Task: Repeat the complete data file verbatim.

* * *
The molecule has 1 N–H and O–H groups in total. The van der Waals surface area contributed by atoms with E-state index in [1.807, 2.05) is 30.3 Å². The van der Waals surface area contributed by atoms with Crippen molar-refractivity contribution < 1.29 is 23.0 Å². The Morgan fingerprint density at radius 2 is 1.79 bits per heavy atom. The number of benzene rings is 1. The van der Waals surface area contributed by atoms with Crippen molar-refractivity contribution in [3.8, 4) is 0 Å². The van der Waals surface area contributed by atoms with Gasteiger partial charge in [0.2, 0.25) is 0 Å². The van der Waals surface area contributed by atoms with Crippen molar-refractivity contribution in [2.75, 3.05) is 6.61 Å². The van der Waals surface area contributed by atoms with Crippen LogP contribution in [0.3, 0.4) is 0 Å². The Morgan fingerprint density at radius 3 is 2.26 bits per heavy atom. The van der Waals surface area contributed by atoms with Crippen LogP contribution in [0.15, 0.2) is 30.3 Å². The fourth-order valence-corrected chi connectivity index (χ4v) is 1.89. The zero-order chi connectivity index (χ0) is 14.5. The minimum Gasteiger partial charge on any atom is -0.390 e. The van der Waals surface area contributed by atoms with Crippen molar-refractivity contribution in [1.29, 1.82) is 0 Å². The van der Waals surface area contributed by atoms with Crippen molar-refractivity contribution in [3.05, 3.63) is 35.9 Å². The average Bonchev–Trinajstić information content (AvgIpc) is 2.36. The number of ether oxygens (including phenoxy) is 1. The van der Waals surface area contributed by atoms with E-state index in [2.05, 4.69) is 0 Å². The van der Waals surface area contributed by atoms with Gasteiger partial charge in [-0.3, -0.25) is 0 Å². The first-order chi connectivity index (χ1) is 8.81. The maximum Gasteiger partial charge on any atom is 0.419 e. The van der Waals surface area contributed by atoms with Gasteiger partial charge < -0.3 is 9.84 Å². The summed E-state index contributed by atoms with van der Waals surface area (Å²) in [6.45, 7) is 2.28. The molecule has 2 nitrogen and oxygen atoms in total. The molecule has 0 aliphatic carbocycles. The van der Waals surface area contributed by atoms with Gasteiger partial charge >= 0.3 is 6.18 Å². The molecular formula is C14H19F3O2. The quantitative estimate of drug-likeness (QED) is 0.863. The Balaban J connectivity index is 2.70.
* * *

The molecule has 1 N–H and O–H groups in total. The van der Waals surface area contributed by atoms with E-state index in [1.807, 2.05) is 30.3 Å². The van der Waals surface area contributed by atoms with Crippen molar-refractivity contribution < 1.29 is 23.0 Å². The Morgan fingerprint density at radius 2 is 1.79 bits per heavy atom. The number of benzene rings is 1. The van der Waals surface area contributed by atoms with Crippen molar-refractivity contribution in [3.8, 4) is 0 Å². The van der Waals surface area contributed by atoms with Gasteiger partial charge in [0.2, 0.25) is 0 Å². The van der Waals surface area contributed by atoms with Crippen molar-refractivity contribution in [2.75, 3.05) is 6.61 Å². The van der Waals surface area contributed by atoms with Crippen LogP contribution in [0.3, 0.4) is 0 Å². The Morgan fingerprint density at radius 3 is 2.26 bits per heavy atom. The van der Waals surface area contributed by atoms with Crippen LogP contribution in [0.15, 0.2) is 30.3 Å². The fourth-order valence-corrected chi connectivity index (χ4v) is 1.89. The zero-order chi connectivity index (χ0) is 14.5. The minimum Gasteiger partial charge on any atom is -0.390 e. The van der Waals surface area contributed by atoms with Crippen molar-refractivity contribution in [1.29, 1.82) is 0 Å². The van der Waals surface area contributed by atoms with Crippen molar-refractivity contribution in [3.05, 3.63) is 35.9 Å². The average Bonchev–Trinajstić information content (AvgIpc) is 2.36. The number of ether oxygens (including phenoxy) is 1. The van der Waals surface area contributed by atoms with E-state index in [2.05, 4.69) is 0 Å². The van der Waals surface area contributed by atoms with Gasteiger partial charge in [-0.3, -0.25) is 0 Å². The first-order chi connectivity index (χ1) is 8.81. The maximum Gasteiger partial charge on any atom is 0.419 e. The van der Waals surface area contributed by atoms with Gasteiger partial charge < -0.3 is 9.84 Å². The summed E-state index contributed by atoms with van der Waals surface area (Å²) in [6.45, 7) is 2.28. The molecule has 2 nitrogen and oxygen atoms in total. The molecule has 0 aliphatic carbocycles. The van der Waals surface area contributed by atoms with Gasteiger partial charge >= 0.3 is 6.18 Å². The molecular formula is C14H19F3O2. The quantitative estimate of drug-likeness (QED) is 0.863. The Balaban J connectivity index is 2.70.